Salmonella Typhimurium BRD509

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Classification

cellular organisms; Bacteria; Proteobacteria; Gammaproteobacteria; Enterobacteriales; Enterobacteriaceae [10]

Salmonella enterica

subsp. enterica serovar Typhimurium, strain BRD509 [10]

Colonies of pathogenic bacteria growing on an agar culture plate - Salmonella enterica (serovar typhimurium)

Description and Significance

Salmonella Typhimurium, along with all bacteria of the genus Salmonella, are gram-negative, rod-shaped (bacillus), and facultatively anaerobic bacteria within the family Enterobacteriaceae. Salmonella are also glucose fermentors as when they are grown on a TSI agar slant it is possible to see that they undergo glucose fermentation and will produce H2S as well as other gases, in addition the TSI slants shows that they are not lactose or sucrose fermentors. [1] Salmonella Typhimurium is an important subspecies of Salmonella as when it is used within a mouse model the pathogenesis and symptoms of infection mimic those of a human infection with Salmonella Typhi (the causative agent of typhoid fever). Using a mouse model of Salmonella Typhimurium allows researchers to look for antigens that are conserved across various subspecies and look for antigens that could possibly be vaccine candidates. The strain BRD509 is of great importance in the mouse model and also in this search for possible vaccine candidates as it is an attenuated strain that retains many of the antigenic components that trigger an adaptive immune response allowing for infection to occur without killing the host. This allows for further procedures such as a challenge with a virulent strain of Salmonella, sacrificing infected mice at specific time points and viewing the cell populations using flow cytometry based analysis these methods along with others will further elucidate the pathogenesis and possible vaccine candidates.

Structure, Metabolism, and Life Cycle

One of the most interesting and important things about the BRD509 strain of Salmonella Typhimurium is the knockout of two of its genes, specifically the aroA and the aroD genes. [2] The knockout of these two genes plays a crucial role in attenuating the bacteria as this strain grows much more slowly due to the loss of the ability to synthesize essential metabolites. [2] The aroA gene and aroD genes are responsible for the creation of the enzymes 3-phosphoshikimate 1-carboxyvinyltransferase [3] and 3-dehydroquinate dehydratase [4], respectively, these two enzymes play a role in the creation of aromatic amino acids phenylalanine, tyrosine and tryptophan [5] [6]. It is this slowed rate of growth due to these missing amino acids that allows the hosts immune system to better handle the challenge of the Salmonella. Within the host Salmonella will make use of use glucose that it can find within the hosts body. The replication processes of Salmonella Typhimurium are very typical of most bacteria, undergoing fission, however, the location that this occurs is unique to Salmonella in that it will insert itself into host cells within a salmonella containing vacuole (SCV), in doing this it creates an environment for itself that will provide it will many of the needed nutrients for replication. [7] All species of Salmonella follow the same life cycle in which cells will be passed through the intestines with fecal matter and will leave the host organism when defection occurs. The Salmonella then must be transferred to a new host, through ingestion of the bacteria, which most often occurs from eating contaminated foods or water, the bacteria will then pass through the stomach into the intestinal tract where it will begin colonization.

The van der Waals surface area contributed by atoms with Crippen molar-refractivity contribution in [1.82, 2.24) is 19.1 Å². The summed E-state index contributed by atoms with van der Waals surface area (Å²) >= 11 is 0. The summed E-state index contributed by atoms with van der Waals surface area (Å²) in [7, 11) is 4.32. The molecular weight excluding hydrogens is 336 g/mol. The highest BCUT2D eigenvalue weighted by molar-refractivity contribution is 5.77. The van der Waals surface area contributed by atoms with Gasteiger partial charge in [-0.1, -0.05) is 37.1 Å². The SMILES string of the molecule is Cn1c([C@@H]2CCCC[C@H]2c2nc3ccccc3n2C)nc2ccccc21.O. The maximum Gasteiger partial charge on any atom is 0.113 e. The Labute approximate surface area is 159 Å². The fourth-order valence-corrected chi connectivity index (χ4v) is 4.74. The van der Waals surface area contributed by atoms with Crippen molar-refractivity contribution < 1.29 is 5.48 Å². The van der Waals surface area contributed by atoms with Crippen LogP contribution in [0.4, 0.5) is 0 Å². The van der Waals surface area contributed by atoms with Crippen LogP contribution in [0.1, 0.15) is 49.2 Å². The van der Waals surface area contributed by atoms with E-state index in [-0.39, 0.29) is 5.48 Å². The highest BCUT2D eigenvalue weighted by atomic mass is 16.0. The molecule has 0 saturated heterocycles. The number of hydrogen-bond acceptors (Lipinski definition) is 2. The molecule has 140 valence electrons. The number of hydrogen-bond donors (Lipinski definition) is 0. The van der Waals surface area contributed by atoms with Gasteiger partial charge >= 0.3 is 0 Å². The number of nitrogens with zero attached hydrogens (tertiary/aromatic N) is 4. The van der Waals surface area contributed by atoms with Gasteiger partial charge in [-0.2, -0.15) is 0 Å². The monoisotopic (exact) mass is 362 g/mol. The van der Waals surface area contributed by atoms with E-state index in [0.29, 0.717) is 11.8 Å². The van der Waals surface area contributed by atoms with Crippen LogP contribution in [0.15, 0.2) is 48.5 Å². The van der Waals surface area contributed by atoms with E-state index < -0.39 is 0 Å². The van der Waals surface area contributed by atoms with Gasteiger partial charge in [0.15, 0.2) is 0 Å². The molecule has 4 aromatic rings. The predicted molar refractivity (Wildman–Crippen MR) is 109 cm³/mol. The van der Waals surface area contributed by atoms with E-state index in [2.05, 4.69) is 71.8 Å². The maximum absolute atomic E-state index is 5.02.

Ecology and Pathogenesis

Salmonella Typhimurium, much like all other species of the genus Salmonella, naturally live within the gastrointestinal system of both animals and humans. More specifically Salmonella thrives within the intestinal tract as it is not made to withstand the high acidity of the stomach.